‘Response’ is a word that gets redefined when you drive the Pista. Off the line, it leaps forward with the tiniest flex of your right ankle and you can control the progressive throttle with millimetric precision. By artificially reducing torque in the lower gears and unleashing the full 568lb ft in seventh gear only, power is delivered with the linearity of a naturally aspirated engine. Turbo lag? If there was a whiff of it in the GTB, it has been completely snuffed out in the Pista.

Acceleration is simply brutal and it took me half a lap of Fiorano to adjust to the ferocity of the power.

It feels noticeably quicker than the GTB, especially in the mid-range, where the torque hits you like a sledgehammer. The engine revs so fast and freely that the shift lights on the steering wheel are constantly illuminated. In manual mode, the sudden rush of power and revs keeps slamming you against the 8000rpm cut-off. If only this engine had another 1000rpm to play with. But to make every last rev count, Ferrari has given the Pista a ‘wall’ limiter that is set to abruptly cut power at exactly 8000rpm and not progressively reduce it as you near the redline.

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Handling? It’s at another level altogether. The Pista takes the flawless dynamics of the 488 GTB and enhances it with more grip and agility. The steering is very quick, especially off-centre, and super-accurate, which allows you to explore the brilliantly balanced chassis.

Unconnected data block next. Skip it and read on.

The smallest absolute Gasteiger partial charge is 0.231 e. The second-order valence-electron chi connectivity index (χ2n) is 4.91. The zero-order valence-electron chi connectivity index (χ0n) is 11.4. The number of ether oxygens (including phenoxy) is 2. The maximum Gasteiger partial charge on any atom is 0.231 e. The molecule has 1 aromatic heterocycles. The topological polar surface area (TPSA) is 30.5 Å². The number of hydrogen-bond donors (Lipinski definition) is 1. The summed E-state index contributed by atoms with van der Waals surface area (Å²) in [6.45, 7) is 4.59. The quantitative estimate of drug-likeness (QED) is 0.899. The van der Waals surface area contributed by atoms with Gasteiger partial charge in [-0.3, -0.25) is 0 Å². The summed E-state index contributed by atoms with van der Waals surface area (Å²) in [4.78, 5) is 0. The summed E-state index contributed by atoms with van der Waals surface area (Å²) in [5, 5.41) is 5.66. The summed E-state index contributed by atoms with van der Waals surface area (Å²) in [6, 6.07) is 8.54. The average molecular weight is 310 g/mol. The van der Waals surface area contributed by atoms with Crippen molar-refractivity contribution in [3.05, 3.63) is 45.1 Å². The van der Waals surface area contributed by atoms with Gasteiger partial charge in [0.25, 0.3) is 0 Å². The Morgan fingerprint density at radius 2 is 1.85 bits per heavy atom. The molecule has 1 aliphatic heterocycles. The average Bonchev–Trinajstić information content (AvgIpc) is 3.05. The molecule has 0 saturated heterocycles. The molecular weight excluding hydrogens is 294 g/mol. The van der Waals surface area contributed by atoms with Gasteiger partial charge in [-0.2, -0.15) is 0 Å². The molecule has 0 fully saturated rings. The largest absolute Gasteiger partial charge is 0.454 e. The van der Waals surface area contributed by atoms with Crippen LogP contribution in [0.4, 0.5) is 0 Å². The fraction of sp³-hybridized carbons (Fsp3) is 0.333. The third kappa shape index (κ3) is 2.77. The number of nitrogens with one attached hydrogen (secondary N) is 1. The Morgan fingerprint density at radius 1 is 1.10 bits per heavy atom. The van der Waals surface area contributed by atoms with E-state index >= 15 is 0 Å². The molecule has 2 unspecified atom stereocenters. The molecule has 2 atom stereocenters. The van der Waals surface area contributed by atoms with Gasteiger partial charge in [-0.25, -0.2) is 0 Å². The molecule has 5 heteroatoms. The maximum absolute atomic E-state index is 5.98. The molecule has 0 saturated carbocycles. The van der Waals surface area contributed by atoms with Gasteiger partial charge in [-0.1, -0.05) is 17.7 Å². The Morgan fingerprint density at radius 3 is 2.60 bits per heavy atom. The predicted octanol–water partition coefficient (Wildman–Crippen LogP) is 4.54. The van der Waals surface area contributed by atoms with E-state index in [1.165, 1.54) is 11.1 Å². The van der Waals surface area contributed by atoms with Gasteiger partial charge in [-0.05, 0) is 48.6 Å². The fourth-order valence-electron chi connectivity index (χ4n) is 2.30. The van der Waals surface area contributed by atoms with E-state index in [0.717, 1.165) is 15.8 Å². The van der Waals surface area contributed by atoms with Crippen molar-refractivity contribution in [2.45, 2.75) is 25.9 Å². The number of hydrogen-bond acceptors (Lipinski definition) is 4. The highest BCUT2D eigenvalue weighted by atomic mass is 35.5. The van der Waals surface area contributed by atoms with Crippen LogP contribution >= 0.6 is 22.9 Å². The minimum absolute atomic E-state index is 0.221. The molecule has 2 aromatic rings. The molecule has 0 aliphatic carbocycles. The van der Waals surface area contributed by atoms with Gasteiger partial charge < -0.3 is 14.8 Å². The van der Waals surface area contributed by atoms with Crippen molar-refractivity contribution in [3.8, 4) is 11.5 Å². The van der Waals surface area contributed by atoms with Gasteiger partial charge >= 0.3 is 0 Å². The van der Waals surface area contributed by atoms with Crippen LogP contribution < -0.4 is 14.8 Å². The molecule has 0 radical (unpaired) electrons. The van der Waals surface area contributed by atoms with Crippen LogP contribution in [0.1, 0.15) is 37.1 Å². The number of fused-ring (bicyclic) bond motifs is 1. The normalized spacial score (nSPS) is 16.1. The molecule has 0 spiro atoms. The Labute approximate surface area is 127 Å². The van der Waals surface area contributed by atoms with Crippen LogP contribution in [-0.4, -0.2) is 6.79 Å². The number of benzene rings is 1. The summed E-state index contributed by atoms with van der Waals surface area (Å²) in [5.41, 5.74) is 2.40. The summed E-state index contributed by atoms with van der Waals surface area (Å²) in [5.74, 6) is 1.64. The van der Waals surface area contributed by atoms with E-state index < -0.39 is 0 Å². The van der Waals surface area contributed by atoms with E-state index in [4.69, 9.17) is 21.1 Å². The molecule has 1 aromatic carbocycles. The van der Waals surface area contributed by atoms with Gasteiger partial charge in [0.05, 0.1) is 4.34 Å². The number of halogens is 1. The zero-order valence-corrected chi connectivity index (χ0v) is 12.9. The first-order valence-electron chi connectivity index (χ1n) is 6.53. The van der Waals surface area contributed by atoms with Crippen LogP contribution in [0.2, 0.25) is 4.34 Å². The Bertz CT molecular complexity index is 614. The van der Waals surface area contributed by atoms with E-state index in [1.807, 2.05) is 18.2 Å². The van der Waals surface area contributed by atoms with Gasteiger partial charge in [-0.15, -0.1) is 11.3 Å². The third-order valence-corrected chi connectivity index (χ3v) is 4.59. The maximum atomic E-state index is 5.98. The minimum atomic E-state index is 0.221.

In slow corners, there’s a wee bit of feel-safe understeer dialled in but overall the Pista feels remarkably neutral. It can be deftly balanced on the throttle even in the relatively restrictive Sport mode. Turn the manettino to CT-OFF and you’re in ‘hero’ mode, where the latest version of Ferrari’s Slide Slip Control (SSC) lets you get impressively sideways but has a built-in safety net to keep you on the right side of the scenery.

New Michelin Sport Cup 2 tyres, developed specifically for the Pista, merit a mention too. Apart from the terrific grip they offer, it’s the compliance of the tyres that surprised me on a brief drive in the Italian countryside, outside Fiorano.


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A tyre’s sidewalls are the first line of defence over sharp edges and ruts, and I was amazed at how well the Michelins, with their rubber-band-thin profile, coped with some of the poorly paved surfaces. In fact, the short loop around Maranello also showed how user-friendly the Pista is. The ride is firm but not brittle and the gearshifts are nicely smoothed out in auto mode.

With every one of its track editions, Ferrari has raised the bar and set a new benchmark for supercars. The Pista is set to follow that tradition.

Air force won: